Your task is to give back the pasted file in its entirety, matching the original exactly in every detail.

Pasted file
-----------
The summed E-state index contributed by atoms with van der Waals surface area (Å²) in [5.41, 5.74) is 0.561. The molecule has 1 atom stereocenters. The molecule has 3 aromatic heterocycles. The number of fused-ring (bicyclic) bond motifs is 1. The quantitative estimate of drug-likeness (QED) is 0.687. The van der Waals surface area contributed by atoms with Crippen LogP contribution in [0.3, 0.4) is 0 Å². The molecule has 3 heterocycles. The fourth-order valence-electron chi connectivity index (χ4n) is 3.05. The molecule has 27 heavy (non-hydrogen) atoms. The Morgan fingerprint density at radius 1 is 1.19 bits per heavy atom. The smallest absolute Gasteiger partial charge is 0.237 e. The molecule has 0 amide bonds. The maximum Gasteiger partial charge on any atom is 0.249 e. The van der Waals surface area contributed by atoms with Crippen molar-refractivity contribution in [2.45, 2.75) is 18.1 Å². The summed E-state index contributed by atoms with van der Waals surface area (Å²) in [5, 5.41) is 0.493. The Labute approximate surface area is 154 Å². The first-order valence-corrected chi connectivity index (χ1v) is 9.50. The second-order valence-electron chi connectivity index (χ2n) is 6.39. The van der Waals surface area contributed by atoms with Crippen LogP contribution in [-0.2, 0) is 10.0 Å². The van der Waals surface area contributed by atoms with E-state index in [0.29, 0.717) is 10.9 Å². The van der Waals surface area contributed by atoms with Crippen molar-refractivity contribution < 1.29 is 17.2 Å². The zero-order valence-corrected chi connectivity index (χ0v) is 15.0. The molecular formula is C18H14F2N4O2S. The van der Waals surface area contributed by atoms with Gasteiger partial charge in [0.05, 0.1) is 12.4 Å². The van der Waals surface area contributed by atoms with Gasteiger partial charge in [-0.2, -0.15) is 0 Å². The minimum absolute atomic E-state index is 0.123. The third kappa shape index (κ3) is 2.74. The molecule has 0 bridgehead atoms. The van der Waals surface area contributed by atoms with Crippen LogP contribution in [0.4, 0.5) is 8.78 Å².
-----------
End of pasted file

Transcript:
The summed E-state index contributed by atoms with van der Waals surface area (Å²) in [5.41, 5.74) is 0.561. The molecule has 1 atom stereocenters. The molecule has 3 aromatic heterocycles. The number of fused-ring (bicyclic) bond motifs is 1. The quantitative estimate of drug-likeness (QED) is 0.687. The van der Waals surface area contributed by atoms with Crippen LogP contribution in [0.3, 0.4) is 0 Å². The molecule has 3 heterocycles. The fourth-order valence-electron chi connectivity index (χ4n) is 3.05. The molecule has 27 heavy (non-hydrogen) atoms. The Morgan fingerprint density at radius 1 is 1.19 bits per heavy atom. The smallest absolute Gasteiger partial charge is 0.237 e. The molecule has 0 amide bonds. The maximum Gasteiger partial charge on any atom is 0.249 e. The van der Waals surface area contributed by atoms with Crippen molar-refractivity contribution in [2.45, 2.75) is 18.1 Å². The summed E-state index contributed by atoms with van der Waals surface area (Å²) in [5, 5.41) is 0.493. The Labute approximate surface area is 154 Å². The first-order valence-corrected chi connectivity index (χ1v) is 9.50. The second-order valence-electron chi connectivity index (χ2n) is 6.39. The van der Waals surface area contributed by atoms with Crippen LogP contribution in [-0.2, 0) is 10.0 Å². The van der Waals surface area contributed by atoms with E-state index in [0.29, 0.717) is 10.9 Å². The van der Waals surface area contributed by atoms with Crippen molar-refractivity contribution < 1.29 is 17.2 Å². The zero-order valence-corrected chi connectivity index (χ0v) is 15.0. The molecular formula is C18H14F2N4O2S. The van der Waals surface area contributed by atoms with Gasteiger partial charge in [0.05, 0.1) is 12.4 Å². The van der Waals surface area contributed by atoms with Gasteiger partial charge in [-0.2, -0.15) is 0 Å². The minimum absolute atomic E-state index is 0.123. The third kappa shape index (κ3) is 2.74. The molecule has 0 bridgehead atoms. The van der Waals surface area contributed by atoms with Crippen LogP contribution in [0.4, 0.5) is 8.78 Å².